Our son in law rented a boat and mentioned how easy it was to get lost in the numerous bays on the lake. That’s when I had one of those epiphany moments and offered up the awareness of “that’s why it’s called Lake of Bays.” The family all looked at me with concern. 

I can be slow on the uptake at times.

When I was out in the boat, it was impossible to not be impressed with the magnificent homes that have been built around the lake. Some of the boat houses at lake level were more impressive than some of our homes.

I’ll be honest, it’s easy for me to wonder if I had made other choices in my life, perhaps being a neurosurgeon, a lawyer or corporate executive that I too might have owned one of the palatial homes on the lake shore. Then I think of the blessing to be able to enjoy the experience if even for just a week or two. Not everyone can do this. Not everyone can spend time with family in such a beautiful place, enjoying a wonderful meal every night with birthday cake to celebrate our grandson Eli’s 13th birthday. (Those of you who know me know my love of birthday cake.)

But I digress.

Money is a wonderful thing. Having more than enough is a wonderful blessing. I wonder what happens when we have way more than enough, way more than we need.

In the news this week was the story of young Patrick Mahomes, NFL Quarterback who has just resigned a contract with the Kansas City Chiefs to become the highest paid athlete in the sports world right now. Patrick led the Chiefs to a win in last year’s Super Bowl, the highest honour in professional football. I recall announcers saying that he wasn’t highly paid in comparison to other quarterbacks and would certainly be getting a raise before this next season. A raise is hardly the right word. His new 10-year contract could end up bringing him $503 million if all of the stars line up.

Whenever I hear of these almost obscene contracts, I wonder if the athletes who become the recipients of these awesome financial rewards will join the ranks of the great philanthropists. The folks who are able to give large sums of money to worthy causes. That amount of money can only buy so many things; but think of the joy and benefit that one might bring when those with the overflowing bank accounts begin to share the wealth with the less fortunate.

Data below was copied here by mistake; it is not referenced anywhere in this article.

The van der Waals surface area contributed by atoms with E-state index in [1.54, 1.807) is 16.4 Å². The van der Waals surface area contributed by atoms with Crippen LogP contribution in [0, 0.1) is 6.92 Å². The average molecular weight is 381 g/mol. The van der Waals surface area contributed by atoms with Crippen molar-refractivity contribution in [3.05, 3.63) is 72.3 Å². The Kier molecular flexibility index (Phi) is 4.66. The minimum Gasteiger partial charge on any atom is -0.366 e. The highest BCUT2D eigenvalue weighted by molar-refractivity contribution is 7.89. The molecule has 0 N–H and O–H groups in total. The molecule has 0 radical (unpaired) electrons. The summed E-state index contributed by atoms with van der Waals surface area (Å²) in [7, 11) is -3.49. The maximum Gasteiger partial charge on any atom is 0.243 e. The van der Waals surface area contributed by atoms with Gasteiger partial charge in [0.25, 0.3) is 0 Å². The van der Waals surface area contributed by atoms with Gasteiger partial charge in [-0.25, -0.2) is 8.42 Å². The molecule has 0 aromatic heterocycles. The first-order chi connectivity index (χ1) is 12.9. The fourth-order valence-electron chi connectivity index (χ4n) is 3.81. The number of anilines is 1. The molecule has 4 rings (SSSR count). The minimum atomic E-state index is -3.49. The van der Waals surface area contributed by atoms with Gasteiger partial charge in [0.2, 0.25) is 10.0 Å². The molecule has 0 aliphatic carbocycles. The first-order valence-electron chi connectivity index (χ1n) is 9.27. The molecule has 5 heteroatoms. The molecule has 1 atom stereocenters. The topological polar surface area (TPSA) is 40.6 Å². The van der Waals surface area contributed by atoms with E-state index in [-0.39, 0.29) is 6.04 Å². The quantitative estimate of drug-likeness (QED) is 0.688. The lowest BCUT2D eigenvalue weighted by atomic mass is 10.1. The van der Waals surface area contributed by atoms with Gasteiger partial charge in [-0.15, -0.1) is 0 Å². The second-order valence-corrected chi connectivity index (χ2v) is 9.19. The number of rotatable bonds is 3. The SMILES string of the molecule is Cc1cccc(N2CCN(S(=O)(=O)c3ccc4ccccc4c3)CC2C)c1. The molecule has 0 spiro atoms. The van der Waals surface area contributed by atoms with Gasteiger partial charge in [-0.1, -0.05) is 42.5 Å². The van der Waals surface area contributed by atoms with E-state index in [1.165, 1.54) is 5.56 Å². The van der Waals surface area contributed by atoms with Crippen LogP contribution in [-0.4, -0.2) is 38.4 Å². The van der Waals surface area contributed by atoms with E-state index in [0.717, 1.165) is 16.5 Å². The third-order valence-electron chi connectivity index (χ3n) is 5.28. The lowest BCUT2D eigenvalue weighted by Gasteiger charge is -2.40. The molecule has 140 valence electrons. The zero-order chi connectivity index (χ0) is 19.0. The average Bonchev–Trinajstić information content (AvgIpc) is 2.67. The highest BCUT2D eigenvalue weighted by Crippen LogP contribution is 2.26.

I have no idea what Patrick’s plans are for his new-found wealth, but he could take lessons from other athletes such as swimming sensation Michael Phelps, fellow quarterback Russell Wilson, Serena Williams and Lebron James. They have all received accolades for their largess along with their sports celebrity. 

The interesting thing is that philanthropy is not a new concept. It’s founded on Biblical principles and it applies to all of us, yes even the rest of us who have yet to sign our $500 million contracts. 

The scriptures tell us that “reaping is reserved for the sowers.” You have probably heard this idea expressed as “you reap what you sow.” That message usually comes with heavy overtones of a negative nature that if you do something bad, something bad is coming back to you.

Jim Rohn, one of the world’s greatest teachers of how to live a successful life was the first one I heard rephrase the statementwithout that negative inference. Those who take the time to sow good seed in the ground are the ones who will reap a harvest. 

“Reaping is reserved for the sowers.”

In 2 Corinthians 9: 6-8 we hear the following.

“The point is this: the one who sows sparingly will also reap sparingly, and the one who sows bountifully will also reap bountifully. Each of you must give as you have determined inyour mind, not reluctantly or under compulsion, for God loves a cheerful giver. And God is able to provide you with every blessing in abundance, so that by always having enough of everything, you may share abundantly in every good work. 

He who supplies seed to the sower and bread for food will supply and multiply your seed for sowing and increase the harvest of your righteousness. You will be enriched in every way for your great generosity, which will produce thanksgiving to God through us.”

We’re all just custodians of the riches that this world can provide. All the blessings of this life originate in God’s abundance and when we become the people through whom these riches flow, Paul made the claim that God will provide enough to supply our generosity which implies enough for us to have enough for ourselves as well as enough to pass on to others, and there’s definitely a joy in that.

Do I wish College Ave had offered me a $500 million contract to stay around for another 10 years? Of course. But in their wisdom, they have chosen to not make that offer, at least not yet. 

Don’t wait for the big contract. It may not be in God’s plans, but it is in God’s plan for us to set the example of giving out of our abundance, because as the passage above infers, God is ultimately the one who provides the seeds that we are called to sow.